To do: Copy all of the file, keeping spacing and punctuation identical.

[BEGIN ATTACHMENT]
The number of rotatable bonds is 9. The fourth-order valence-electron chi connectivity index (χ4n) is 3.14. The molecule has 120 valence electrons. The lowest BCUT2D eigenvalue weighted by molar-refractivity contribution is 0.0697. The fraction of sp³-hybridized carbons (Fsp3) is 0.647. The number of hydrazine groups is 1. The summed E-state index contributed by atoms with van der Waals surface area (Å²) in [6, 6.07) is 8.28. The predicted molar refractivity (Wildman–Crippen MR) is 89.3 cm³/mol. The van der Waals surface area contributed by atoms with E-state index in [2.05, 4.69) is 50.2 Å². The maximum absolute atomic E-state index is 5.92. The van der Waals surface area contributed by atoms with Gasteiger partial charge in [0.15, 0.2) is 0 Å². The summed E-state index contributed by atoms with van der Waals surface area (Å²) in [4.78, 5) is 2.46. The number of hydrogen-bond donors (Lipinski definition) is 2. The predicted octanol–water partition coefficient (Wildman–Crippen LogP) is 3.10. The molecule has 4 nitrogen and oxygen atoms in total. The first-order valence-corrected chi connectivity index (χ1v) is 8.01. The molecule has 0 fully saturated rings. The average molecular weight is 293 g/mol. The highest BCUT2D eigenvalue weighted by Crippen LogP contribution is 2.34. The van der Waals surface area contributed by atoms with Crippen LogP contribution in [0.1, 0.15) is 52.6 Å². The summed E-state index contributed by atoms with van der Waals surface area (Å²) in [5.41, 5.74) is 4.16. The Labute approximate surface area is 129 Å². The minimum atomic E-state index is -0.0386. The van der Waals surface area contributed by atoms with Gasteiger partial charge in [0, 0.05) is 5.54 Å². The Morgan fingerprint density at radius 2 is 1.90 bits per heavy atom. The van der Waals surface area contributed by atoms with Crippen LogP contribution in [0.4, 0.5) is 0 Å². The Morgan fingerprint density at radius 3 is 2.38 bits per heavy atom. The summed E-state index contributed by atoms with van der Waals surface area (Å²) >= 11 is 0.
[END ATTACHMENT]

The number of rotatable bonds is 9. The fourth-order valence-electron chi connectivity index (χ4n) is 3.14. The molecule has 120 valence electrons. The lowest BCUT2D eigenvalue weighted by molar-refractivity contribution is 0.0697. The fraction of sp³-hybridized carbons (Fsp3) is 0.647. The number of hydrazine groups is 1. The summed E-state index contributed by atoms with van der Waals surface area (Å²) in [6, 6.07) is 8.28. The predicted molar refractivity (Wildman–Crippen MR) is 89.3 cm³/mol. The van der Waals surface area contributed by atoms with E-state index in [2.05, 4.69) is 50.2 Å². The maximum absolute atomic E-state index is 5.92. The van der Waals surface area contributed by atoms with Gasteiger partial charge in [0.15, 0.2) is 0 Å². The summed E-state index contributed by atoms with van der Waals surface area (Å²) in [4.78, 5) is 2.46. The number of hydrogen-bond donors (Lipinski definition) is 2. The predicted octanol–water partition coefficient (Wildman–Crippen LogP) is 3.10. The molecule has 4 nitrogen and oxygen atoms in total. The first-order valence-corrected chi connectivity index (χ1v) is 8.01. The molecule has 0 fully saturated rings. The average molecular weight is 293 g/mol. The highest BCUT2D eigenvalue weighted by Crippen LogP contribution is 2.34. The van der Waals surface area contributed by atoms with Crippen LogP contribution in [0.1, 0.15) is 52.6 Å². The summed E-state index contributed by atoms with van der Waals surface area (Å²) in [5.41, 5.74) is 4.16. The Labute approximate surface area is 129 Å². The minimum atomic E-state index is -0.0386. The van der Waals surface area contributed by atoms with Gasteiger partial charge in [0, 0.05) is 5.54 Å². The Morgan fingerprint density at radius 2 is 1.90 bits per heavy atom. The van der Waals surface area contributed by atoms with Crippen LogP contribution in [0.4, 0.5) is 0 Å². The Morgan fingerprint density at radius 3 is 2.38 bits per heavy atom. The summed E-state index contributed by atoms with van der Waals surface area (Å²) >= 11 is 0.